Global Equity Strategies: July 2021 Monthly Commentary

The Global Equity strategies performed creditably in July with the GHC 30 (value biased 30 stock portfolio drawn from the more diversified Global Trust) up over 2% in A$ and the Global Trust up more than 2.5%

The 10 year note in the US declined in yield, rose in price, and investors generally rotated back to ‘growth’ stocks. In Asia, a Covid resurgence and more anti-liberal legislation from the Chinese Communist Party impacted Asian equities in general. Asia declined over 8% as a consequence. For more detailed comments on the situation in China see our Asian Small Cap commentary here

In the USA an Executive Order signalled that the Surface Transportation Board (STB) would be intervening in the Railroad and Shipping industries to prevent and reduce monopolistic power. This affected Norfolk Southern (NSC), Union Pacific (UNP) and to a lesser extent UPS, and FedEx. NSC and UNP both had solid profit results and NSC increased their dividend by 10%, usually a sign of management confidence and a trigger for continued outperformance. The STB was the agency that allowed the existing US structure in the 1990s, and our guess is that this is a general pronouncement to specifically target a Canadian company’s bid for a US Railroad’s assets – Canadian National and Kansas City Southern – and not the start of a dismantling of the industry structure in general. However, this follows the formulation of 5 separate bills in Congress specifically targeting ‘Big Tech’. It looks as if a 3rd policy tool is being developed and this one is to try to alleviate some of the inflation pressure and pricing power caused by the first two.

We therefore seem to have a 3-pronged policy from this administration: easy money; loose fiscal; and anti-monopoly legislation aimed at large companies to ‘increase price competition’. Re-regulation as a risk is not confined to the Chinese market.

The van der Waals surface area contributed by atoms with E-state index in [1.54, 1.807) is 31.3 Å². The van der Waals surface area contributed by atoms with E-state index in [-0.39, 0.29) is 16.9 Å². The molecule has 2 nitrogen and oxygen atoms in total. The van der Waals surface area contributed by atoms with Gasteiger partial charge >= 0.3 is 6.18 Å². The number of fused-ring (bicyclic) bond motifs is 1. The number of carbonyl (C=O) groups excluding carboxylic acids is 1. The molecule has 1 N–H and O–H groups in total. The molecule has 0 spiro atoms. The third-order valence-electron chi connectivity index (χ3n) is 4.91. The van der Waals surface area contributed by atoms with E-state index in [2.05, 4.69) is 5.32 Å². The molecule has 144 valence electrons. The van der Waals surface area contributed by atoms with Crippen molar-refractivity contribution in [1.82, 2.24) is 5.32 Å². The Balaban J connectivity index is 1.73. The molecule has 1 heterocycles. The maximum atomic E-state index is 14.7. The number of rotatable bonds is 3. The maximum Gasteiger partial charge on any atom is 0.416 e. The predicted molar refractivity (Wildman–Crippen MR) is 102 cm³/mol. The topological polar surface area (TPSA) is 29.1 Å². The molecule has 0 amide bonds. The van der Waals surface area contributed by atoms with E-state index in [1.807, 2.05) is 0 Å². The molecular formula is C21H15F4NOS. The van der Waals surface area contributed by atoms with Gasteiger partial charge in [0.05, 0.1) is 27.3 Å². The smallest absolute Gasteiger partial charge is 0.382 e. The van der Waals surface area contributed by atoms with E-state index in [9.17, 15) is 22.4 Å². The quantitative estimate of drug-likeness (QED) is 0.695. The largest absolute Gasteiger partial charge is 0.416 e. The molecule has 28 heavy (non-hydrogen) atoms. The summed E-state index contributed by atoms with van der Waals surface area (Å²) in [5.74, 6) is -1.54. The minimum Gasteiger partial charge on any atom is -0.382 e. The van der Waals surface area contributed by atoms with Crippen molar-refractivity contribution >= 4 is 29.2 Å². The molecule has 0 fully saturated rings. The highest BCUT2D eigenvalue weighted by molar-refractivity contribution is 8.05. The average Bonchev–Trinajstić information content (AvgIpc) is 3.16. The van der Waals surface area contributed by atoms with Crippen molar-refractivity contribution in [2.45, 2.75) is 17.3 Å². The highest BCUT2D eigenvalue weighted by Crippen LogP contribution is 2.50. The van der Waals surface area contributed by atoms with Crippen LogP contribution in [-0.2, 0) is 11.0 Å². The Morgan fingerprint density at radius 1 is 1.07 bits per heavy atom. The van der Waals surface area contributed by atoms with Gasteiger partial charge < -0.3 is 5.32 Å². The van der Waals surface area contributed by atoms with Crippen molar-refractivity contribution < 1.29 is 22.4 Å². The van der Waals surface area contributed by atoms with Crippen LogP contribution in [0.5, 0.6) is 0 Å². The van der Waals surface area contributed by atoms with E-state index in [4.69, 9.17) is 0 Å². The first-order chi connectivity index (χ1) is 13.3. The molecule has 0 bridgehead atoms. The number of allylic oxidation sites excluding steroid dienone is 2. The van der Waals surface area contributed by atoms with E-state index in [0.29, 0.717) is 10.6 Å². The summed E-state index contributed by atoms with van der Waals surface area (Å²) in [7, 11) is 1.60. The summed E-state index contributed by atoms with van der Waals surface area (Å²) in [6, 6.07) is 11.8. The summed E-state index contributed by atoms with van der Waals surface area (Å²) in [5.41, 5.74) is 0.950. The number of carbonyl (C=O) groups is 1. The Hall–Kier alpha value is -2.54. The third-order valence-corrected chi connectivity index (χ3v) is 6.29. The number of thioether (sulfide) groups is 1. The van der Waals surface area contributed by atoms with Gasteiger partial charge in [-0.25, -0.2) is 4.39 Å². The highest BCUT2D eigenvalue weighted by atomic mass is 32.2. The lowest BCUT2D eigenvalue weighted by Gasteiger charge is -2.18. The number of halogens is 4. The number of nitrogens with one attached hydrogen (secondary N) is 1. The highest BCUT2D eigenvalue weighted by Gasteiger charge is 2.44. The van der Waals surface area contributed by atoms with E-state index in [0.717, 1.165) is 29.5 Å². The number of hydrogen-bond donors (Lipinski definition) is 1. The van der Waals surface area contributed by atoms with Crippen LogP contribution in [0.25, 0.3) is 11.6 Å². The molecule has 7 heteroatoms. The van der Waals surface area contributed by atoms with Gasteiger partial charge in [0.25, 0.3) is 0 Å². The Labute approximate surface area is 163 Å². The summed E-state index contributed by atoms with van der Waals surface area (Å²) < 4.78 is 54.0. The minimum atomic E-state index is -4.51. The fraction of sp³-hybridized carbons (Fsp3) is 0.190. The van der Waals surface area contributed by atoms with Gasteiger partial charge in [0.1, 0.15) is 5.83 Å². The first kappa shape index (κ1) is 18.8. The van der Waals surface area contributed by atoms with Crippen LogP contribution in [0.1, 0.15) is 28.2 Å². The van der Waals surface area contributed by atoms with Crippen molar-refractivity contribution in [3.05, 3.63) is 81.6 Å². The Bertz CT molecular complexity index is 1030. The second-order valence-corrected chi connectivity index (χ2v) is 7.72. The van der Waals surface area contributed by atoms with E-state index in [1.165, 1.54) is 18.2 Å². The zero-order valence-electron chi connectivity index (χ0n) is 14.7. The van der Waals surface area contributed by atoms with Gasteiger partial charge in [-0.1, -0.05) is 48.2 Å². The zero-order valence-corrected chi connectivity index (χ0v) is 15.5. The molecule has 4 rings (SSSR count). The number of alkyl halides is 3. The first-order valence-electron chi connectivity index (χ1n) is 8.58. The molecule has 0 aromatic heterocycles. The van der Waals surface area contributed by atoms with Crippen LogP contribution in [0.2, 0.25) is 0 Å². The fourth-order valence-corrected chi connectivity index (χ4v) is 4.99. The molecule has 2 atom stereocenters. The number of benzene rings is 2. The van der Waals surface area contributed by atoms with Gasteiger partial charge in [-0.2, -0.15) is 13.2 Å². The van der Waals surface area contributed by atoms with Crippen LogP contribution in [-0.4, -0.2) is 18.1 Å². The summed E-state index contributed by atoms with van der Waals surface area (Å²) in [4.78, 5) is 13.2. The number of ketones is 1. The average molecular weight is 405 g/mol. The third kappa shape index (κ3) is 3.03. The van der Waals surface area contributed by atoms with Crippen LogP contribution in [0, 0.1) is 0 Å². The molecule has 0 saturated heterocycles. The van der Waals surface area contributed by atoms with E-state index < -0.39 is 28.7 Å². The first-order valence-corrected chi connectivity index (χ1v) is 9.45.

On the positive side the first part of the infrastructure package seems to have passed both Houses. We have been repetitive about infrastructure spending as both necessary and having a strong multiplier effect so are well invested in these beneficiaries.

We benefitted from significantly positive in KLA and Kroger in the USA and ZOZO a new purchase, (on the last day of the month), and Hoya in Japan.

We sold Ebara and Hitachi in Japan reinvesting in ZOZO (an internet commerce stock that was sold off as investors thematically liquidated e commerce stocks globally in the face of the Chinese crack down) and Home Depot in the USA. While house prices need to stabilise the recent frenzy in purchases and sales will typically lead to a renovation frenzy in the next few months. Home Depot provides the tools and raw materials for home renovation.

As for inflation, we say ‘yes, it is here; it never went away if measured properly; is going to be more apparent and harder to conceal, and investors should hedge themselves. The new rhetoric from the central bank geniuses that brought you three crashes and unsustainable debt in the last 20 years, is that inflation is “good for you”’.

Sentiment is shifting slowly but materially and palpably back to stocks perceived as cheaper, safer both financially and from legislation, and with a degree of protection from inflation. This includes infrastructure companies, also REITs, and raw material companies.

Our investment philosophy is to allocate risk carefully, where risk is measured as potential expected deviation from the client assigned benchmark. Our active risk against the benchmarks is about 4% which means we can expect to perform within + / - 4% of the benchmark most of the time on an annual basis. Currently we are adding significant positive return to the benchmarks, so the risk we take is proving successful.

Much of that risk is stock specific and the factor risk comes from overweights to smaller companies, value style, and Industrials with an underweight to US large caps / ‘Technology’.

Delft Partners July 2021